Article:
On getting married to a Farangi in Egypt
3 December 2010 § 9 Comments
Right, so, four entries in – one of them being pretty much a cop out entry – and I seem to have disappeared. Where have I been for the past month and so you might wonder? Getting married and moving to marital home/country!
But, wait, the title of this blog is “So I married a Farangi” implying that the marrying bit had already happened.
Well, it had and it hadn’t.
Here’s the thing about getting married in Islam (for those of you who don’t know): it more or less involves two parts (which are somewhat analogous, actually, to marriage in other religious traditions). Part 1 is getting the marriage contract signed. Part 2 is announcing that signing of the marriage contract to the world. These two parts can happen in any number of ways. Many upper class Egyptians will have the marriage contract signing ceremony (known in Arabic as the katb kitab and literally translated to “the writing of the book”) at home with just the bride and groom’s family in attendance along with the cleric (known as the ma’zun) who officiates the whole thing. Other, less “elite” families might opt to have the katb kitab in a mosque where there are halls dedicated to this express purpose. These halls allow for any number of family and friends of the couple to witness the event.
Now, one would think that such a public signing of the marriage contract would fulfill Parts 1 and 2 of getting married in Islam, thus negating any need to have a big ole frilly wedding reception in the commonly-known Western style. One would be wrong in thinking that. If there’s anything Egyptians, along with other societies in the Middle East, are all about it is keeping up appearances. And what sort of father would let his daughter get married without having at least two events to commemorate it? (My father, apparently, but we’ll get to that later.) In fact, if one were to choose to do away with one of the two events described above, it would be the more public style katb kitab in the mosque, opting to invite everyone and their mothers to an all-out wedding reception held at a hotel or other grand location instead.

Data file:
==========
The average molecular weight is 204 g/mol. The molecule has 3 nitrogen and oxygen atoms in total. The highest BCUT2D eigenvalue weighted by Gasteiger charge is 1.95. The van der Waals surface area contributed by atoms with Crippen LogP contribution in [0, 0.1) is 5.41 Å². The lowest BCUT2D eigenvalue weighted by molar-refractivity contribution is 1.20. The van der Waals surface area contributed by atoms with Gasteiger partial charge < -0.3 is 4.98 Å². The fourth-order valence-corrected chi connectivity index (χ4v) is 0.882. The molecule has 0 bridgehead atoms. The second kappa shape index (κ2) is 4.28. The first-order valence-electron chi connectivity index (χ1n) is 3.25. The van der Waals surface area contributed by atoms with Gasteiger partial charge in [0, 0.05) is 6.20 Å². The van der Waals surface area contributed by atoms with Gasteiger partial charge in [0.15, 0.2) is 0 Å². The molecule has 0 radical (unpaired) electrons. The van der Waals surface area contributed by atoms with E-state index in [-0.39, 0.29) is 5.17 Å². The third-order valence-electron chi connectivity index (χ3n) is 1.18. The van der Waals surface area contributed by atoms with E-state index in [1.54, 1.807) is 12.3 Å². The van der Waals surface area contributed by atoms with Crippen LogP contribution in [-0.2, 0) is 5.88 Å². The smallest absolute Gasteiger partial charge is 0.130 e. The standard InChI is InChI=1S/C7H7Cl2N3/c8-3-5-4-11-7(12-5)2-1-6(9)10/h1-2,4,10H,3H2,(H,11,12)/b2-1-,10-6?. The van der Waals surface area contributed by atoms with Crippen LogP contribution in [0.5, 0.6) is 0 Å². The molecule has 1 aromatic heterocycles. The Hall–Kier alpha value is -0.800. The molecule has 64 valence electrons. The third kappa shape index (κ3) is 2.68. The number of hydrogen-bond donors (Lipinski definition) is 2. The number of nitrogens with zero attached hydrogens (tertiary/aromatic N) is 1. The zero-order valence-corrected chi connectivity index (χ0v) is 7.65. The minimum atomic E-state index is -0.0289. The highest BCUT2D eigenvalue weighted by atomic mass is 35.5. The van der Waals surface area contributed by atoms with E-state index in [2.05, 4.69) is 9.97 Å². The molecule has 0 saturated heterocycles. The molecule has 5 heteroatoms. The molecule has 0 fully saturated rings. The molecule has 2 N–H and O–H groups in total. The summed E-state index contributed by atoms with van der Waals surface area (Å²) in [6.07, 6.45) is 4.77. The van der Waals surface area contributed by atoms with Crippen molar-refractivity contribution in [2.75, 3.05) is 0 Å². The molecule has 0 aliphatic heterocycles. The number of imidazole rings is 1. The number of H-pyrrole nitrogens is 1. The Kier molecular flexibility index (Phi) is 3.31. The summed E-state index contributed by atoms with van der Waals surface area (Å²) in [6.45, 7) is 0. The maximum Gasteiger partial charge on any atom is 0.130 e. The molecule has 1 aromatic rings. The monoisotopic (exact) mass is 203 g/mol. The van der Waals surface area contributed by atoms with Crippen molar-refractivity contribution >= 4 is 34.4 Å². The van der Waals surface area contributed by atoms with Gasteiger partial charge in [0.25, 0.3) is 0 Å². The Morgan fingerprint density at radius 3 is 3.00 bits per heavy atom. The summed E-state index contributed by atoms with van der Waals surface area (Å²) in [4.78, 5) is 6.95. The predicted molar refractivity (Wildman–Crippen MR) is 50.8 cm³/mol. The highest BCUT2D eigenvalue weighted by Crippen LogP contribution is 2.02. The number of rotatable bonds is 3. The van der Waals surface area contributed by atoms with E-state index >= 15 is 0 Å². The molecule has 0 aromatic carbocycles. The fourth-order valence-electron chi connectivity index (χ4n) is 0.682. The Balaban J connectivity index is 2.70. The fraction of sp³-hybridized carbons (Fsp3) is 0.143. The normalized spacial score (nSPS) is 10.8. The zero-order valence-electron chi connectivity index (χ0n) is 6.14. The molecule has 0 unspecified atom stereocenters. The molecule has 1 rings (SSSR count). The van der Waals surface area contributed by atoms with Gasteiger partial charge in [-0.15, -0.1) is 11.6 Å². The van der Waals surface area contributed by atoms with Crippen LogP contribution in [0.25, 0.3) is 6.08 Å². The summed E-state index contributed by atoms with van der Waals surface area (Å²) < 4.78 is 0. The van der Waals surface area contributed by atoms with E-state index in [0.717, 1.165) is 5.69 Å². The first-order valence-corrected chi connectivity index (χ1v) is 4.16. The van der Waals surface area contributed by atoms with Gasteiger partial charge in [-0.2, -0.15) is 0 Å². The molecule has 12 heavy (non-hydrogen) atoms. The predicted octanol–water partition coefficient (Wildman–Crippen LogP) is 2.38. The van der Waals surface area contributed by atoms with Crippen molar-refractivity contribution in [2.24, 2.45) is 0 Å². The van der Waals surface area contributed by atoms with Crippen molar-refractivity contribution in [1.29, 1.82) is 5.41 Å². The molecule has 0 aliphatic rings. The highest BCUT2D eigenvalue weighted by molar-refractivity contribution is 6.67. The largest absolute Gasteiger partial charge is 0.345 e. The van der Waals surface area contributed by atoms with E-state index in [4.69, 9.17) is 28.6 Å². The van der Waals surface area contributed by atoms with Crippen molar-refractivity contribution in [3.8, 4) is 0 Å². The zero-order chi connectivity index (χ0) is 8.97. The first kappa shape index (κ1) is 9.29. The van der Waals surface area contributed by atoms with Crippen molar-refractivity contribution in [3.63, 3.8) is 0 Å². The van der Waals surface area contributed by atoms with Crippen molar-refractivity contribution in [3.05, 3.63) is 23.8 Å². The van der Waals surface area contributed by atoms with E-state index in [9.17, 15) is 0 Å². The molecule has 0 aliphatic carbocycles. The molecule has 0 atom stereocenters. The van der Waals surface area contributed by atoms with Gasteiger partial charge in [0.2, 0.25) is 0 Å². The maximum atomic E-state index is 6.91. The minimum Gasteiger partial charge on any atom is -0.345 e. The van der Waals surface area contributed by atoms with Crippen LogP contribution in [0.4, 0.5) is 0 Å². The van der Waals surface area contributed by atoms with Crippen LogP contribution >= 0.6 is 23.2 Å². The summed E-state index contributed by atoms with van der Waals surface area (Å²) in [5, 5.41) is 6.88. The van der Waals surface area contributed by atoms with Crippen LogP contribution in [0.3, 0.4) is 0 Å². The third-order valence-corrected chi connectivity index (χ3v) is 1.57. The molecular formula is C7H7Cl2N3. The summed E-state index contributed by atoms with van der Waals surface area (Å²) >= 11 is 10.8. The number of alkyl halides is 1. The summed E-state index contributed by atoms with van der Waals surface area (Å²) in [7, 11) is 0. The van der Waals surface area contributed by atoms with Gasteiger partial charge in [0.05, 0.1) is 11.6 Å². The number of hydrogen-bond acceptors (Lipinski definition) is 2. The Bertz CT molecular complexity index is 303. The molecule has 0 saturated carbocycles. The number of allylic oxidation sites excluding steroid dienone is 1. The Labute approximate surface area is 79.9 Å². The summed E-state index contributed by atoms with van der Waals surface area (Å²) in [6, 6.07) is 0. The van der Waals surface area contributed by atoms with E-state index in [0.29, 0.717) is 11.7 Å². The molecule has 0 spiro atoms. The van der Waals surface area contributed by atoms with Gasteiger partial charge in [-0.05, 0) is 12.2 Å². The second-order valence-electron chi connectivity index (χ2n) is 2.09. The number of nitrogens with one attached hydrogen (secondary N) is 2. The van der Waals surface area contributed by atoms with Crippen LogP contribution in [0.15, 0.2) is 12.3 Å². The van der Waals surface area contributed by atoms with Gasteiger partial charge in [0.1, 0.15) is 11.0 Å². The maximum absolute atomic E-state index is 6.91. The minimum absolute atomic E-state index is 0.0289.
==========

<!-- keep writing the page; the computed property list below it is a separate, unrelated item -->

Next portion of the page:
However, marrying a Farangi in Egypt changes all of that. The thing about marrying a Farangi is that Part 1 must, by law, take place in the Ministry of Justice before it happens anywhere else. And if it happens anywhere else (like, a mosque) then at that point it is just for show. At that point, the marriage contract has already been signed. You have been officially married in a location so disgusting and downtrodden that you might seriously consider getting a Tetanus shot after you’ve finished your business there.
Up until the start of November 2010, PG and I had been living in two different countries – me in Egypt and he in England – since September 2009 while he completed a Postgraduate degree and I continued to make some actual money. He would come back to Egypt every few months to visit me and continue getting to know my family. During one of those visits it was decided that we would begin the laborious process of navigating Egyptian bureaucracy in preparation for actually getting married. With a long list of documents to procure and declarations to make (such as PG having to procure a document declaring that he was not already married in his country of origin) we honestly assumed that we would begin the process during one of PG’s visits only to actually complete the process during another.
Egyptian bureaucracy (and, honestly, PG’s tendency towards over-organization and preparation) decided to surprise us and by the end of the first week of PG’s two week visit we found we had all the papers in order to actually get the katb kitab done. And so we did it. I took the day off work (even though I seriously considered just going in late) as did my siblings, and we all went to the Ministry of Justice along with our two witnesses and we had a very unceremonious but still somehow poignant signing of the marriage contract.
This is how it came to be that PG and I signed our marriage contract in April and then had the mosque ceremony where we did a mock katb kitab in October. We then opted out of having a big ole reception at a hotel or similar and told our respective families to just get over it.
At some point I will try to put together a list of the actual documents you need to get and other practical tips in order to get your marriage certificate, because one of the hardest parts of the whole process was actually getting our hands on a comprehensive list.